The significance of differences in baseline risk factor means or proportions between BMD quartiles was tested by the REGRESS procedure in SUDAAN and the SAS general linear models procedure (weighted) controlling for age at interview (SAS, Cary, NC, 2003) (12, 13). To control for all risk factors simultaneously and to account for unequal lengths of follow-up, Cox proportional hazards regression models (SURVIVAL procedure in SUDAAN) were used to model time to the event and to calculate estimates of the relative risk of death and associated 95 percent confidence intervals (13). Sample weights were used when calculating point estimates, so estimates are representative of the civilian, noninstitutionalized US population at the time of NHANES III. Length of follow-up was calculated as the time from the date of examination to (1) the date of death (cases), or (2) the end of follow-up on December 31, 2000 for surviving subjects (noncases). The length of follow-up for survivors ranged from 6.2 to 12.1 years (median 9.0 years). A test of nonlinearity using a quadratic term (BMD-squared) was significant (p<0.01). Consequently, BMD was categorized into quartiles (≤0.741, 0.742–0.865, 0.866–0.982, and ≥0.983) with cutoff values based on the sample distribution (n=5,769).


Baseline characteristics of persons are shown in Table 1. Compared with persons in the fourth BMD quartile (highest BMD), those in the first quartile (lowest BMD) were more likely to be older, female, non-Hispanic white, have low body mass index, low consumption of alcohol, and to be current smokers. Persons in the first quartile of BMD were less likely to have high levels of physical activity and were less likely to have hypertension, a history of heart disease or diabetes.

Table 1
Baseline characteristics of persons by bone mineral density quartile, NHANES III.

Relative risks from the Cox proportional hazards regression models with BMD quartiles are shown in Table 2. Compared with subjects in the fourth quartile (reference group), risk of death was highest in the first quartile after adjusting for age, gender, race-ethnicity and multiple risk factors. There was some evidence of a dose-response relationship in BMD for mortality.

Table 2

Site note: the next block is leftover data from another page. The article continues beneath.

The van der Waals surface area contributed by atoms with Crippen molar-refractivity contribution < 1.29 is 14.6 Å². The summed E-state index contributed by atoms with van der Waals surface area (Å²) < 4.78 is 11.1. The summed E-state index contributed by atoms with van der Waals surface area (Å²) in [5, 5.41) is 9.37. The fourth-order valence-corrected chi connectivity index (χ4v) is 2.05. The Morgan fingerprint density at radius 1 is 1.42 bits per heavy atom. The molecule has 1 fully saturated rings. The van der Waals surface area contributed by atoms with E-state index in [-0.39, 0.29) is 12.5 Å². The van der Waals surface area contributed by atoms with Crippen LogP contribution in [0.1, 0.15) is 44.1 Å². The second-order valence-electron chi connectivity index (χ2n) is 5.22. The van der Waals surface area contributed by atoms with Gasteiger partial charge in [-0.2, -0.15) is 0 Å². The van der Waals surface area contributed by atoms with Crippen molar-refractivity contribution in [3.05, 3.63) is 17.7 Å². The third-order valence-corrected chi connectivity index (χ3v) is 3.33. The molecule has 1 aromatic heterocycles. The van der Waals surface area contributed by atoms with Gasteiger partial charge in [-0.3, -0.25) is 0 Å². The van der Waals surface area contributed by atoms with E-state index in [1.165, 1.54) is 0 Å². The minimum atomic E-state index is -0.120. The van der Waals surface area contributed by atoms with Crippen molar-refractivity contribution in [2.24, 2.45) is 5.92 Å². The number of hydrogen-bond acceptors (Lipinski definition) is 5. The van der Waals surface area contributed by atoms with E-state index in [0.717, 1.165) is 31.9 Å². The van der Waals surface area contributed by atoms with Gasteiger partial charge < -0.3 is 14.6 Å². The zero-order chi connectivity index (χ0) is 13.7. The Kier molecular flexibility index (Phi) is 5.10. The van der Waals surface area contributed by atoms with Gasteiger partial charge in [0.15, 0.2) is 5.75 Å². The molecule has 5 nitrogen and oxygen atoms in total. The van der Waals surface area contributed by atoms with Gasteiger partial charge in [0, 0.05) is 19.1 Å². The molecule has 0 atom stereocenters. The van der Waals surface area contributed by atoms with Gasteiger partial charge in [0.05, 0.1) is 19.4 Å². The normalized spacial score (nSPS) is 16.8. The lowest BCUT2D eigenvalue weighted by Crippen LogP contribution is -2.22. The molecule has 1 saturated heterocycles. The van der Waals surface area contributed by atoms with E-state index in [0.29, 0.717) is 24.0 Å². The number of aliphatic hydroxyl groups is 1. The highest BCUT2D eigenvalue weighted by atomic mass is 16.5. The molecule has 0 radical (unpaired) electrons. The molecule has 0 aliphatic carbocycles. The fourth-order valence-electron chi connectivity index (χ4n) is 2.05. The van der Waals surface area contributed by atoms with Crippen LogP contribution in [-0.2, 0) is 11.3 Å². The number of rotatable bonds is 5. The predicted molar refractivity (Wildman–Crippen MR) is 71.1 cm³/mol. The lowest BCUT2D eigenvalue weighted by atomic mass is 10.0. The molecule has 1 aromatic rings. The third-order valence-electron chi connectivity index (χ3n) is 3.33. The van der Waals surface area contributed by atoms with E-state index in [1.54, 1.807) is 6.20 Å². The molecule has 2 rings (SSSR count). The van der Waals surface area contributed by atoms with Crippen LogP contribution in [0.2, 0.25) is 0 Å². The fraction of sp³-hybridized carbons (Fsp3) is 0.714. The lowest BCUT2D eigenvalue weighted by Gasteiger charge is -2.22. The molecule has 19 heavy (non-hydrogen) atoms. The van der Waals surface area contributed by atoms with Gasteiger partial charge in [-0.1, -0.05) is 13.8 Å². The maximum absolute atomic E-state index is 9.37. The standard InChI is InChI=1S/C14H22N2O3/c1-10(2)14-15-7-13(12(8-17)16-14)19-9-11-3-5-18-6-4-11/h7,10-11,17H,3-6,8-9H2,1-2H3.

Relative risks for bone mineral density quartile associated with mortality, NHANES III.

A test of the proportional hazards assumption did not indicate a significantly increasing or decreasing trend in the relative risk with time (p=0.85). Test of the interaction of BMD quartiles and gender was not significant. In additional testing, the interaction of BMD quartiles and race/ethnicity was not significant suggesting the effect of BMD is the same in all three race/ethnicity groups, although the relationship was somewhat stronger for non-Hispanic whites than for the other two groups. Results did not change when physical functioning (difficulty walking ¼ mile) was added to the Cox proportional hazards model. Nor did the addition of self-assessed health status alter the results. Results remained unchanged with the addition of ever use of estrogen to the risk-adjusted model.

Additional analyses were performed for cardiovascular and non-cardiovascular mortality. Results for coronary heart disease and stroke mortality have been previously reported (8). Looking at the entire range of cardiovascular deaths (ICD-9 390-459 and ICD-10 I00-I99) (n=813), individuals in the first quartile did not have a higher risk of cardiovascular death. Persons in the first quartile had nearly twice the risk of non-cardiovascular death compared to persons in the fourth quartile. To further assess non-cardiovascular mortality, this group was subdivided into 1) deaths with an underlying cause of cancer (n=408) and 2) all other non-cardiovascular deaths (n=520). In separate models, BMD was strongly associated with non-cardiovascular mortality other than cancer (first quartile, risk-adjusted relative risk 2.04, 95% confidence interval 1.24, 3.35) while no statistically significant association between BMD and cancer mortality was observed.


This is one of the few large-scale longitudinal studies of BMD and mortality in a multi-ethnic cohort of men and women. Low proximal femoral BMD was found to be associated with increased subsequent risk of death from all causes after controlling for age and other potential confounding factors. In contrast to the earlier NHANES I Epidemiologic Follow-up Study (NHEFS) report where BMD was assessed with radiographic absorptiometry measured at the phalanges (5) the current study utilized the superior and widely used DXA measured at the proximal femur – an axial site.